The Yankees, Friday, released a statement to update fans and the media. They were scheduled to open the season at Baltimore two weeks from yesterday.

“The Yankees fully support this decision and will continue to proactively monitor current events in conjunction with medical experts, government officials and Major League Baseball,” said the statement.

“We recognize that our great fans have a variety of questions. However, given the unprecedented nature and fluidity of what is taking place, we appreciate your patience as we diligently work through the many aspects and details of this continually evolving situation.”

All of this remains to be determined with precaution in place. We are in the dark as is all sports, and listen to the authorities. The nation is in a state of emergency along with New York.

A majority of boxing events around the nation and globe have been canceled.

Though, Top Rank, with two New York-based ESPN televised events, in the span of four days, waited until Thursday night to cancel their events. They will reschedule after their initial plan to promote the boxing cards without fans in attendance at the Madison Square Garden Hulu Theatre.

It was not until the New York State Athletic Commission intervened that resulted in the shows being a no-go. The commission, a state-regulated agency that supervises boxing events, received the call from Albany. The commission consulted with Top Rank and canceled the shows for the safety of personnel and the fighters.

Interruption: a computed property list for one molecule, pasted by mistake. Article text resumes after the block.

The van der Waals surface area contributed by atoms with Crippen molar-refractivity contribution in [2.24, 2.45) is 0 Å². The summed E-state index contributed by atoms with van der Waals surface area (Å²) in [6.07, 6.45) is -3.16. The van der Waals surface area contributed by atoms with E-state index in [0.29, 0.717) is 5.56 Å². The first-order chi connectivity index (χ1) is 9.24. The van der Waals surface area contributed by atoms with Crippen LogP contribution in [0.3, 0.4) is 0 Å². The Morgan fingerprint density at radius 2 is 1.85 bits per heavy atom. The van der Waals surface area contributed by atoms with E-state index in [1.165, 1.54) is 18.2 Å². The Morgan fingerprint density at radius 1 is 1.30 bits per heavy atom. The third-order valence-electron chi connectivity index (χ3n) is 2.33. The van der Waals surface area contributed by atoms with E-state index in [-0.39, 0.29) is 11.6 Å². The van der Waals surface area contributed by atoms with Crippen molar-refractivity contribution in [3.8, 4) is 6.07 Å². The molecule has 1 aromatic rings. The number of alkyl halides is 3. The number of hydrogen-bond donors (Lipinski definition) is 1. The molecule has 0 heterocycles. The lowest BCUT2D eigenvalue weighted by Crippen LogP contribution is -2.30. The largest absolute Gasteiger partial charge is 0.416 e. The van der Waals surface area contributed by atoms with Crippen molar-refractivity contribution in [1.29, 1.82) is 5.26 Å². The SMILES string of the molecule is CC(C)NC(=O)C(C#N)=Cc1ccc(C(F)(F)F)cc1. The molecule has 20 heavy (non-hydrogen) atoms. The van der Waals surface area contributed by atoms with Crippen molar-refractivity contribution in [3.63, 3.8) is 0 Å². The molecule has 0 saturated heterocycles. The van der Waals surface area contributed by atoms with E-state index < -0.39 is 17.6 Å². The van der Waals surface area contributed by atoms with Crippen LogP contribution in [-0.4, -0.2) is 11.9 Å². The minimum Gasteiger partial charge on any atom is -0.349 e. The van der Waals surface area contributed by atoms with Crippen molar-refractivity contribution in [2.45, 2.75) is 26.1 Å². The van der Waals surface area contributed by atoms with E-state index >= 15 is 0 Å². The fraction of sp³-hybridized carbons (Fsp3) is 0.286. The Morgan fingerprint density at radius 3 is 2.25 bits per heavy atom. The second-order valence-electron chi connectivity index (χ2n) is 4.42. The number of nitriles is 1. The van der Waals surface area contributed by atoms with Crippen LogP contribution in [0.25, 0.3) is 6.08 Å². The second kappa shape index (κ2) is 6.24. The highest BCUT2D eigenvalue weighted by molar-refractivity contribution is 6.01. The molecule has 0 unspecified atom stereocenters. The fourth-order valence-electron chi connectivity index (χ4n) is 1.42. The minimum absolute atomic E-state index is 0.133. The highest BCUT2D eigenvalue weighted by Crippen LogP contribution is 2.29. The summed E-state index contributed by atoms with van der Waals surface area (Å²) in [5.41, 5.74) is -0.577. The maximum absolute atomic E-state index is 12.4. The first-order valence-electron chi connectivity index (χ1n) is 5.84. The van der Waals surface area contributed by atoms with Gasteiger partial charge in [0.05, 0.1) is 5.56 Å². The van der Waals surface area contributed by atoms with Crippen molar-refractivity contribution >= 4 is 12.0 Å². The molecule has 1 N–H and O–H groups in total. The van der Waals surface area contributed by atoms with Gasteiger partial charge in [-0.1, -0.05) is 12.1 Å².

The Garden is dark, could be for months, and with a state of emergency, events with 500 people or more is a risk. The Theatre is in that category of risk.

Lou DiBella, former HBO executive and longtime promoter of fighters, called off his scheduled card of boxing that was scheduled next Thursday at the Showboat Hotel in Atlantic City, NJ.

“I urge all of our fighters and boxing fans to stay safe and follow the advice of health officials,” DiBella said.

And for professional fighters, those who fight on secondary shows that are not mega-events, many depend on the purses they earn.

For others, they will hurt financially with sports in the dark. This time of year, anticipated with the NCAA Tournament, baseball days away, and other sports, will cause millions to be lost in the sports wagering industry.

In the meantime, stadium workers are also victims of this coronavirus pandemic. Concession workers and security personnel at Citi Field, Yankee Stadium, Madison Square Garden, and the Barclays Center will lose a substantial part of their income.

The players will still get paid. though reductions will come to their contracts as it pertains to a national emergency when games are suspended all according to an agreement with owners and players.

The transition to other things is here. There always will be things to write about. Pick up a book, watch a classic movie. Check on family, friends, and neighbors.

In the meantime, the world of fun and games, sports as it is called, is on hiatus. Even media, those who work on a freelance basis at the arenas and stadiums will see cutbacks and hardship.

And in due time, like all bad situations, this will pass. The coronavirus and implications will become history, talked about for years to come, and we can resume our daily routines.

Take precaution. Be safe,  And soon this coronavirus will soon fly out to sea. Remember, sports as that diversion is now secondary.

Comment: [email protected] [email protected]  Facebook.com/Rich Mancuso